The substation has three medium-voltage modular units or an integrated ring-main unit supporting the following functions:

  • 2 incoming panels, each with a load-break switch. These are part of the loop and are connected to a busbar.
  • 1 transformer feeder connected to the busbar. General protection is provided by load-break switches, a combined load-break/isolating switch or a circuit breaker.

All these types of switchgear are fitted with earthing switches.
All switches and earthing switches have a making capacity which enables them to close at the network’s short-circuit current. Under this arrangement, the user benefits from a reliable power supply based on two MV feeders, with downtime kept to a minimum in the event of faults or work on the supplier network(1).
This method is used for the underground MV distribution networks found in urban areas.



FigB2.jpg


















Fig. B2: Ring-main service (double supply). The transformer is protected, in accordance with the applicable standards, by a circuit breaker or load-break switch as shown in Figure B1.


Connection to two parallel MV cables: Parallel feeders service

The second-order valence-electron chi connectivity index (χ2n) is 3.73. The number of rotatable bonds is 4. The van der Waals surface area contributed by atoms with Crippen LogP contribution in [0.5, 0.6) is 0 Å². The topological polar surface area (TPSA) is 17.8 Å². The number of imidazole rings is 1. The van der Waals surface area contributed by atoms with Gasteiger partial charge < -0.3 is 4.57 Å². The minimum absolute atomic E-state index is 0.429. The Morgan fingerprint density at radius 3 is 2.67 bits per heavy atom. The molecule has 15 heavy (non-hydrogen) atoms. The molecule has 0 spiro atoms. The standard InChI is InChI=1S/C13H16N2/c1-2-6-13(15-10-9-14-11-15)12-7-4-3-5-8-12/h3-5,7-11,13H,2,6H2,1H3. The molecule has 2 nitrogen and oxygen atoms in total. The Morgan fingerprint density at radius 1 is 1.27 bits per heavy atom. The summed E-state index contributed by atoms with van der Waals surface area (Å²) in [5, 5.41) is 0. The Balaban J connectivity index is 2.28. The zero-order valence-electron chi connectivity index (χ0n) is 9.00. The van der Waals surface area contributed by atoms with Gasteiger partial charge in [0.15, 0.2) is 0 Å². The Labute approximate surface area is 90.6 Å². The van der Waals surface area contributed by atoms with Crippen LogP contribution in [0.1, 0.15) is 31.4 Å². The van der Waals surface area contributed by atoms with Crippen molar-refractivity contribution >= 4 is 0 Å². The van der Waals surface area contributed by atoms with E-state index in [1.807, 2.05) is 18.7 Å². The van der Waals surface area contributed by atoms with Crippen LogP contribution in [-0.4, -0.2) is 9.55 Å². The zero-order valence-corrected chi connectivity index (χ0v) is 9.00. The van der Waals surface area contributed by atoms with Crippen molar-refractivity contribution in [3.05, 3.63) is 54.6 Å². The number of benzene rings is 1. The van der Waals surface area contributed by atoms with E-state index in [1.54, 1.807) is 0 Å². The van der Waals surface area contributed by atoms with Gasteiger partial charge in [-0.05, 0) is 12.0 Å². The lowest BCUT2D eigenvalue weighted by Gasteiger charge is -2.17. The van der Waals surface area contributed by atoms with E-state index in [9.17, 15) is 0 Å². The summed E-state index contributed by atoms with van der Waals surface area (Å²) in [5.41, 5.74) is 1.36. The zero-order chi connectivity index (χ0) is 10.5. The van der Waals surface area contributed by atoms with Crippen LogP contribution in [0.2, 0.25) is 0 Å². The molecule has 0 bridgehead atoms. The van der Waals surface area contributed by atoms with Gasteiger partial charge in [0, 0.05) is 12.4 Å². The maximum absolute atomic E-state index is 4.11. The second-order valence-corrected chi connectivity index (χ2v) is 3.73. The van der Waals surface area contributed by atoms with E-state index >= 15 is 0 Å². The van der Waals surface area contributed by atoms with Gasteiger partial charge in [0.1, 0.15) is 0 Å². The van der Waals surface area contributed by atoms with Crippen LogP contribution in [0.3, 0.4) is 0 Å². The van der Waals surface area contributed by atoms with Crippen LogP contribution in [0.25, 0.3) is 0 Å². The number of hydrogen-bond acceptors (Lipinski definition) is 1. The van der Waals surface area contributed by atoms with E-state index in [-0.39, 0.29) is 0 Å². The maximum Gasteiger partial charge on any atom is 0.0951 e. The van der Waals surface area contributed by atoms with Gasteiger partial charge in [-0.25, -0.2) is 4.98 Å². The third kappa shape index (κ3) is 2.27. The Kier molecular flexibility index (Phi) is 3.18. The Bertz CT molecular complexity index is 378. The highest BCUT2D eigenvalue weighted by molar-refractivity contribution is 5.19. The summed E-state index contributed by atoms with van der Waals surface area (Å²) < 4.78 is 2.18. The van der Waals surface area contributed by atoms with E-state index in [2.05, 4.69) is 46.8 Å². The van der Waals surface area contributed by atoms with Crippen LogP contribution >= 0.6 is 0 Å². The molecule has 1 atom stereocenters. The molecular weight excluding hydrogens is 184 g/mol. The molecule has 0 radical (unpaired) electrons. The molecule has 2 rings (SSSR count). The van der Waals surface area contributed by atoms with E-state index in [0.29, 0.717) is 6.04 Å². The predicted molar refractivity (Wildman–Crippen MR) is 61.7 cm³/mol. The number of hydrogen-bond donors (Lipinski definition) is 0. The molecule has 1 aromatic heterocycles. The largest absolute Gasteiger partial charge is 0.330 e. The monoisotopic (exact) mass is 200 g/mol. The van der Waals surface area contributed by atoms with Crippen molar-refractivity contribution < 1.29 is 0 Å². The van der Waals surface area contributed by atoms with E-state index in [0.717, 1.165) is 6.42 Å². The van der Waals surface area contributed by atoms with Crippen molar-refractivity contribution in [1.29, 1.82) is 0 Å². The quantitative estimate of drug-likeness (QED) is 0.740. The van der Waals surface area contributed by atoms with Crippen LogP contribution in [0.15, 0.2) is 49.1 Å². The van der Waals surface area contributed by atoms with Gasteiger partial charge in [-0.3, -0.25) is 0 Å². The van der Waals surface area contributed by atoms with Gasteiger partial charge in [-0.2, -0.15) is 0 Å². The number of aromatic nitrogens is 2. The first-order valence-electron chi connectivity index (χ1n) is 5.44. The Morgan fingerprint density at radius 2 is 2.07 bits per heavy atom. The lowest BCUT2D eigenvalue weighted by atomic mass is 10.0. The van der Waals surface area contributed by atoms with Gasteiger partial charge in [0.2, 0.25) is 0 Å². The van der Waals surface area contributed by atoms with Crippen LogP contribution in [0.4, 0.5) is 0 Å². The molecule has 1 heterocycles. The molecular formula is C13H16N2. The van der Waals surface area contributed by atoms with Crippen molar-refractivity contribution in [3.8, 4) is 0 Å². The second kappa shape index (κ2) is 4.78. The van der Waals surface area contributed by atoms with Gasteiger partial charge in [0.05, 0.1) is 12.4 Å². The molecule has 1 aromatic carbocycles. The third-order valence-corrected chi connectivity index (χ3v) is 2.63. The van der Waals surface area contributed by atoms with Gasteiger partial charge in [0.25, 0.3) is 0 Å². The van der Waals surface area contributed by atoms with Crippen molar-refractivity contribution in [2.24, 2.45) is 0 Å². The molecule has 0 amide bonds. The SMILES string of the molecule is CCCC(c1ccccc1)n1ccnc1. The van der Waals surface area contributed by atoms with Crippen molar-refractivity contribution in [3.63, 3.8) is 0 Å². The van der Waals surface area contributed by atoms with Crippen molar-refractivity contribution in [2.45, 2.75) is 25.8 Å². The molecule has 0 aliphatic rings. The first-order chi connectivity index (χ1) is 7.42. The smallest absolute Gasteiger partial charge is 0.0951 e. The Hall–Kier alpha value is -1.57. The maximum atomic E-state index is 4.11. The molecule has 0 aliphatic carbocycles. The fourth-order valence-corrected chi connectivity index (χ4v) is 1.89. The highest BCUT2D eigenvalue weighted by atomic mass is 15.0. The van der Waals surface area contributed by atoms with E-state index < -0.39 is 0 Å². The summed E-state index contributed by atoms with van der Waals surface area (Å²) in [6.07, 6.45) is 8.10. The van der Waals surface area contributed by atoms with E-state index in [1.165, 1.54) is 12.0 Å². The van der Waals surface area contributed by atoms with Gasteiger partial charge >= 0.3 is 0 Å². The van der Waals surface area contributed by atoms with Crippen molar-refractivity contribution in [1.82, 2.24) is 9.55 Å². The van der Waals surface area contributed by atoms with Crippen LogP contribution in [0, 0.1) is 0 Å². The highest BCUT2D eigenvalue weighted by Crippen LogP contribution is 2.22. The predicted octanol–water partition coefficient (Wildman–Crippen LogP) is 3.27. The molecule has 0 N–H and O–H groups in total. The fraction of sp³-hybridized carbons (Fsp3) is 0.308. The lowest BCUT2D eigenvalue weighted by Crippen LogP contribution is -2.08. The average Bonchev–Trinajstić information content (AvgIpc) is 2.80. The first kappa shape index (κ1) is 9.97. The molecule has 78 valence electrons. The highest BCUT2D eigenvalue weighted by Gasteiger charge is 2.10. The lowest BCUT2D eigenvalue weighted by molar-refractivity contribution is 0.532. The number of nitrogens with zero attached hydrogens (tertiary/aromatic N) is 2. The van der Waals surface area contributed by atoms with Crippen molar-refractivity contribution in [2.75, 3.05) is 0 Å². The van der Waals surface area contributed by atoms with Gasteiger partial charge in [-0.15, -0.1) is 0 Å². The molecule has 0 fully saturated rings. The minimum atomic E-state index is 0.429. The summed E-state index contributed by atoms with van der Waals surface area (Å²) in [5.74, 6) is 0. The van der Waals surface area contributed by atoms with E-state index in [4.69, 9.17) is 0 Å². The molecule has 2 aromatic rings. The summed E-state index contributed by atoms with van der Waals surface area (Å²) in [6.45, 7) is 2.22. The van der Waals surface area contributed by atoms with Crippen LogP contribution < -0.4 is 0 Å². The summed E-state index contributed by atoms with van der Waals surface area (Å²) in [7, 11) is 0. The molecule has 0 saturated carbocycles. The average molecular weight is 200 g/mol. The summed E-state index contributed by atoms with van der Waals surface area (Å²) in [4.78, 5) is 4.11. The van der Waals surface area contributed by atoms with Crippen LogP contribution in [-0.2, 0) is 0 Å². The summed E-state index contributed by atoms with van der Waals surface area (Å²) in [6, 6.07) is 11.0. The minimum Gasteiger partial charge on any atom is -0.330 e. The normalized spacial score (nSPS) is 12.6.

If two parallel underground cables can be used to supply a substation, an MV switchboard similar to that of a ring-main station can be used (see Fig. B3).
The main difference to the ring-main station is that both load-break switches are interlocked. This means that only one of them can be closed at any one time (if one is closed, the other must be open).
In the event of the loss of supply, the associated incoming load-break switch must be open and the interlocking system must enable the switch which was open to close. This sequence can be implemented either manually or automatically.
This method is used for networks in some densely-populated or expanding urban areas supplied by underground cables.